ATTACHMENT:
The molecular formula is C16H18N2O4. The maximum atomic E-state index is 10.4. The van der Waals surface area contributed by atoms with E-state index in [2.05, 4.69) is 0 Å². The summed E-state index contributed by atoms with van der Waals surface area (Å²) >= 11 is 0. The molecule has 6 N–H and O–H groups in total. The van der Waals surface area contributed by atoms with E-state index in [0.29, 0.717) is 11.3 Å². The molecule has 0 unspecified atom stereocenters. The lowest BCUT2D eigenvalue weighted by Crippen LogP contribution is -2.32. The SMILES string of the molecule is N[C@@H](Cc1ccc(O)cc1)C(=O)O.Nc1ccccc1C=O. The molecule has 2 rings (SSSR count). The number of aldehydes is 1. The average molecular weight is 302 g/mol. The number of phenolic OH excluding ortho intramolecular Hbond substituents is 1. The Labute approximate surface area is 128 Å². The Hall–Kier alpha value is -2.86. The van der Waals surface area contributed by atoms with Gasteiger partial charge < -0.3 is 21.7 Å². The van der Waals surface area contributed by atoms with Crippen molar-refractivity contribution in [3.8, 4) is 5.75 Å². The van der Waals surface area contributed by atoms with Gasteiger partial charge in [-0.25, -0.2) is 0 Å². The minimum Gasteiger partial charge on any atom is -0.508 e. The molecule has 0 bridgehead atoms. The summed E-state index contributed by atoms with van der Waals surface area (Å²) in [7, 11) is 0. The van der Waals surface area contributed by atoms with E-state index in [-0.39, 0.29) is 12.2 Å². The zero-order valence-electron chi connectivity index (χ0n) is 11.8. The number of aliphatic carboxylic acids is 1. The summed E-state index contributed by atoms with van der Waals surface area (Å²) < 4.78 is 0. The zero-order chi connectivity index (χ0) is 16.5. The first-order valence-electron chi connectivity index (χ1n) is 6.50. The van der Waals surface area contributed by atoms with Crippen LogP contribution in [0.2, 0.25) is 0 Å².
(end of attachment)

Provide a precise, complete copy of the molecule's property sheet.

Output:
The molecular formula is C16H18N2O4. The maximum atomic E-state index is 10.4. The van der Waals surface area contributed by atoms with E-state index in [2.05, 4.69) is 0 Å². The summed E-state index contributed by atoms with van der Waals surface area (Å²) >= 11 is 0. The molecule has 6 N–H and O–H groups in total. The van der Waals surface area contributed by atoms with E-state index in [0.29, 0.717) is 11.3 Å². The molecule has 0 unspecified atom stereocenters. The lowest BCUT2D eigenvalue weighted by Crippen LogP contribution is -2.32. The SMILES string of the molecule is N[C@@H](Cc1ccc(O)cc1)C(=O)O.Nc1ccccc1C=O. The molecule has 2 rings (SSSR count). The number of aldehydes is 1. The average molecular weight is 302 g/mol. The number of phenolic OH excluding ortho intramolecular Hbond substituents is 1. The Labute approximate surface area is 128 Å². The Hall–Kier alpha value is -2.86. The van der Waals surface area contributed by atoms with Gasteiger partial charge < -0.3 is 21.7 Å². The van der Waals surface area contributed by atoms with Crippen molar-refractivity contribution in [3.8, 4) is 5.75 Å². The van der Waals surface area contributed by atoms with Gasteiger partial charge in [-0.25, -0.2) is 0 Å². The minimum Gasteiger partial charge on any atom is -0.508 e. The molecule has 0 bridgehead atoms. The summed E-state index contributed by atoms with van der Waals surface area (Å²) in [7, 11) is 0. The van der Waals surface area contributed by atoms with E-state index in [-0.39, 0.29) is 12.2 Å². The zero-order valence-electron chi connectivity index (χ0n) is 11.8. The number of aliphatic carboxylic acids is 1. The summed E-state index contributed by atoms with van der Waals surface area (Å²) < 4.78 is 0. The zero-order chi connectivity index (χ0) is 16.5. The first-order valence-electron chi connectivity index (χ1n) is 6.50. The van der Waals surface area contributed by atoms with Crippen LogP contribution in [0.2, 0.25) is 0 Å².